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My understanding is that the default DRS position corresponds to the standard PQ curve, i.e., it is the “correct” setting for a direct view HDR10 TV. Put it another way, the output would be the same as a player that does not have such adjustments.

For projectors, the brightness depends on so many other factors (e.g., the screen size), so one has to find a setting that produces the correct overall brightness.
Thanks, Dominic. This makes sense. And this is why I posed the question of whether or not adjusting this slider in a suitable fashion for our projector/screen/room, would complement what JVC's DTM is doing, or if itwould interfere with it, and therefore best left at the default setting.

I'll be experimenting with this once I get the NX7 fully integrated into my system.
 
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Thanks, Dominic. This makes sense. And this is why I posed the question of whether or not adjusting this slider in a suitable fashion for our projector/screen/room, would complement what JVC's DTM is doing, or if itwould interfere with it, and therefore best left at the default setting.

I'll be experimenting with this once I get the NX7 fully integrated into my system.
My assumption would be, while the DSR will have an impact, it's not the same (desired?) impact of the adjustment coming at the end of the process (after DTM), rather than in front of what DTM will be doing.
 

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I prepared a color profile + gamma curve for 3D and I shared them on this thread. However, they were realized with a spyder 5, so they were also correcting the inaccuracy of the meter plus putting the screen in the equation.
This means that if you apply it to a well calibrated VPR you risk to get bad results.
Now I own an i1pro2 and I started from a much better color calibration.
I realized after several attempts that correcting the gamma is sufficient. Basically it looks like a correction curve is fixing also the color deviation introduced by the glasses.
Of course my curve is based on my screen + glasses. I’m going to share it later, when I’ll get home.
After posting my question, I did download and import the 3D profile that you shared in this thread. Thanks for sharing this. God bless. :)
 

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Thanks, Dominic. This makes sense. And this is why I posed the question of whether or not adjusting this slider in a suitable fashion for our projector/screen/room, would complement what JVC's DTM is doing, or if itwould interfere with it, and therefore best left at the default setting.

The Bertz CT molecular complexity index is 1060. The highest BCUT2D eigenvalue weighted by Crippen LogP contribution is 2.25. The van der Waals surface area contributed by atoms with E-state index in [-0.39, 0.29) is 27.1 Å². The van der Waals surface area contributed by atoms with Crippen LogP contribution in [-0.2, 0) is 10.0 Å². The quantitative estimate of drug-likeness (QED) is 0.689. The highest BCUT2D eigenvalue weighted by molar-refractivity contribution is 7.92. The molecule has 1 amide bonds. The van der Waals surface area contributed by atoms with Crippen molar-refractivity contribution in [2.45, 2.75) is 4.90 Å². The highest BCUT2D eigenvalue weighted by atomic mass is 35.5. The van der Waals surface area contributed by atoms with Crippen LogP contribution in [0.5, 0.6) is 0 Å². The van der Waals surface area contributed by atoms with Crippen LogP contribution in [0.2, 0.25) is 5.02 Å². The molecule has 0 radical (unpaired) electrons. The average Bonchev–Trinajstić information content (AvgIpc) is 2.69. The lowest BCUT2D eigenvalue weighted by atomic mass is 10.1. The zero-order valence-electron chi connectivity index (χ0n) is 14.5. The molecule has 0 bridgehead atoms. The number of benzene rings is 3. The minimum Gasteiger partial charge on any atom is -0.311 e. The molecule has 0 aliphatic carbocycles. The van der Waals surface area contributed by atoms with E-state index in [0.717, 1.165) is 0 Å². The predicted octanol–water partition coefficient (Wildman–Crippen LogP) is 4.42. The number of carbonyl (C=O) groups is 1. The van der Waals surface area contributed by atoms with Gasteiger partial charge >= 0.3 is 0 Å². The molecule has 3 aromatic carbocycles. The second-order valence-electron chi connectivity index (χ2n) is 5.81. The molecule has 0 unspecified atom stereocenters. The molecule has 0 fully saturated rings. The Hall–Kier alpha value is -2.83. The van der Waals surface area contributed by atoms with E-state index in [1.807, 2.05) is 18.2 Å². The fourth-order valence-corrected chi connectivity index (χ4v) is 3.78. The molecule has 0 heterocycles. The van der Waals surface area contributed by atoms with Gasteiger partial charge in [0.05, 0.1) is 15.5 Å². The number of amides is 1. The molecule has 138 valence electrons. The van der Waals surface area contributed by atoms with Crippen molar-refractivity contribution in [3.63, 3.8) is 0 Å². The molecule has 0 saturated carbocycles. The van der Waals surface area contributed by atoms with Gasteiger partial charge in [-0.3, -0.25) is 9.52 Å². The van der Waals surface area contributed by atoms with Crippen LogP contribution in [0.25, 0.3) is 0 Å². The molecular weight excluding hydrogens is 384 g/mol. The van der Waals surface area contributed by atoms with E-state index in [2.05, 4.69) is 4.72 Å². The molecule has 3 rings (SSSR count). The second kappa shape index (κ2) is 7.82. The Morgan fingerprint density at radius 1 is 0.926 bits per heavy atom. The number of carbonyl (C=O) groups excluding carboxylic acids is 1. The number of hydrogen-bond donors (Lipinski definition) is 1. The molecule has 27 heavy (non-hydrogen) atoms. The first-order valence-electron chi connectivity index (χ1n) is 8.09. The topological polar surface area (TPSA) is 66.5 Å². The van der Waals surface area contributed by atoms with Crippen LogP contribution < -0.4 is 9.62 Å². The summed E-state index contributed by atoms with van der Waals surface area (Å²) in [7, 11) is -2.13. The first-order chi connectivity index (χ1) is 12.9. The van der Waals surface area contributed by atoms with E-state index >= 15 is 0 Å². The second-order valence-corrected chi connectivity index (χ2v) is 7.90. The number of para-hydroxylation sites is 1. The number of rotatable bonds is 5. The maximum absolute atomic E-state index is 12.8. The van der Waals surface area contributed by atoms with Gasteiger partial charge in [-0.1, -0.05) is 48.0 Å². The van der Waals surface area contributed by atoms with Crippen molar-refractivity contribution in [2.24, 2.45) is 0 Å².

I'll be experimenting with this once I get the NX7 fully integrated into my system.
In terms of the effects, the Optimizer changes the tone mapping of the highlights (primarily), whereas the DRA adjusts the overall brightness, similar to JVC’s Picture Tone.
 

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In terms of the effects, the Optimizer changes the tone mapping of the highlights (primarily), whereas the DRA adjusts the overall brightness, similar to JVC’s Picture Tone.
The DSR does nicely anchor the top end of the curve, such that whatever highights are present, don't get fully crushed.
 

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After posting my question, I did download and import the 3D profile that you shared in this thread. Thanks for sharing this. God bless. :)
As I told you, I got more reliable results now by starting with a better calibration made with i1pro2 (color) + spyderx (gamma).
Again, just use the gamma profile attached combined with standard BT.709 color profile.
Let me know if you like it. :)
 

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The DSR does nicely anchor the top end of the curve, such that whatever highights are present, don't get fully crushed.
Yes, unlike the JVC Contrast Control ;)
 

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As I told you, I got more reliable results now by starting with a better calibration made with i1pro2 (color) + spyderx (gamma).
Again, just use the gamma profile attached combined with standard BT.709 color profile.
Let me know if you like it. :)
Will do. Thanks!
 

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As I told you, I got more reliable results now by starting with a better calibration made with i1pro2 (color) + spyderx (gamma).
Again, just use the gamma profile attached combined with standard BT.709 color profile.
Let me know if you like it. :)
I read this message before it got deleted:
The 3D gamma shouldn’t be any different from a regular Normal gamma. Did you get a straight line in the “after” log?